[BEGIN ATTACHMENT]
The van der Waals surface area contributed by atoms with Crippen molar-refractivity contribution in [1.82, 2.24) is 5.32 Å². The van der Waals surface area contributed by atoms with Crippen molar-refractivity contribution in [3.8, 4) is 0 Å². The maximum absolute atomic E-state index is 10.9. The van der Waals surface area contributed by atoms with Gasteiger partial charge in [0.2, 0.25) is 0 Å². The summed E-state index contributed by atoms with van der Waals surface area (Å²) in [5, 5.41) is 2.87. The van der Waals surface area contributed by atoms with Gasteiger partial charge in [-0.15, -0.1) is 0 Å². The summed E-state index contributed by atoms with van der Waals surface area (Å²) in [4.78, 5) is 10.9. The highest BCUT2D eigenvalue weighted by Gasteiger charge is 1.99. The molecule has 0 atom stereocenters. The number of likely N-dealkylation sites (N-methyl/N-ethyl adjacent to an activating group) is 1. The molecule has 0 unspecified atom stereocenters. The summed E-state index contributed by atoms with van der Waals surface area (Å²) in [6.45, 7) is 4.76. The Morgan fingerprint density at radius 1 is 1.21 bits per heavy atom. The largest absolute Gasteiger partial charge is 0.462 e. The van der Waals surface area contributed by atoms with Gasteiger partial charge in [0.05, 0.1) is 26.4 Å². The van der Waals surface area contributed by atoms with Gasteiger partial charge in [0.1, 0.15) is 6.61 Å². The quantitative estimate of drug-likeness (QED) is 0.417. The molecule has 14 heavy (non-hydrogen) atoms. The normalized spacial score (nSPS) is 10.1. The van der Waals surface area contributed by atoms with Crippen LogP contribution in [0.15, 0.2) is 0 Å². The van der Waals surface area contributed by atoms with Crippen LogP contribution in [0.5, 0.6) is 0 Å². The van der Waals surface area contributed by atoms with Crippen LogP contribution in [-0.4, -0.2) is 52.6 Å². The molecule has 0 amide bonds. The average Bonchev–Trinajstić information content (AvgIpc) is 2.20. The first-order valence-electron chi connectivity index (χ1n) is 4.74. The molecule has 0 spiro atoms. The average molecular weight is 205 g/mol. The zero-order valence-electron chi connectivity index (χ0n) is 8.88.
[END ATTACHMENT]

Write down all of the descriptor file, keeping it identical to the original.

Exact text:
The van der Waals surface area contributed by atoms with Crippen molar-refractivity contribution in [1.82, 2.24) is 5.32 Å². The van der Waals surface area contributed by atoms with Crippen molar-refractivity contribution in [3.8, 4) is 0 Å². The maximum absolute atomic E-state index is 10.9. The van der Waals surface area contributed by atoms with Gasteiger partial charge in [0.2, 0.25) is 0 Å². The summed E-state index contributed by atoms with van der Waals surface area (Å²) in [5, 5.41) is 2.87. The van der Waals surface area contributed by atoms with Gasteiger partial charge in [-0.15, -0.1) is 0 Å². The summed E-state index contributed by atoms with van der Waals surface area (Å²) in [4.78, 5) is 10.9. The highest BCUT2D eigenvalue weighted by Gasteiger charge is 1.99. The molecule has 0 atom stereocenters. The number of likely N-dealkylation sites (N-methyl/N-ethyl adjacent to an activating group) is 1. The molecule has 0 unspecified atom stereocenters. The summed E-state index contributed by atoms with van der Waals surface area (Å²) in [6.45, 7) is 4.76. The Morgan fingerprint density at radius 1 is 1.21 bits per heavy atom. The largest absolute Gasteiger partial charge is 0.462 e. The van der Waals surface area contributed by atoms with Gasteiger partial charge in [0.05, 0.1) is 26.4 Å². The van der Waals surface area contributed by atoms with Gasteiger partial charge in [0.1, 0.15) is 6.61 Å². The quantitative estimate of drug-likeness (QED) is 0.417. The molecule has 14 heavy (non-hydrogen) atoms. The normalized spacial score (nSPS) is 10.1. The van der Waals surface area contributed by atoms with Crippen LogP contribution in [0.15, 0.2) is 0 Å². The van der Waals surface area contributed by atoms with Crippen LogP contribution in [0.5, 0.6) is 0 Å². The van der Waals surface area contributed by atoms with Crippen LogP contribution in [-0.4, -0.2) is 52.6 Å². The molecule has 0 amide bonds. The average Bonchev–Trinajstić information content (AvgIpc) is 2.20. The first-order valence-electron chi connectivity index (χ1n) is 4.74. The molecule has 0 spiro atoms. The average molecular weight is 205 g/mol. The zero-order valence-electron chi connectivity index (χ0n) is 8.88.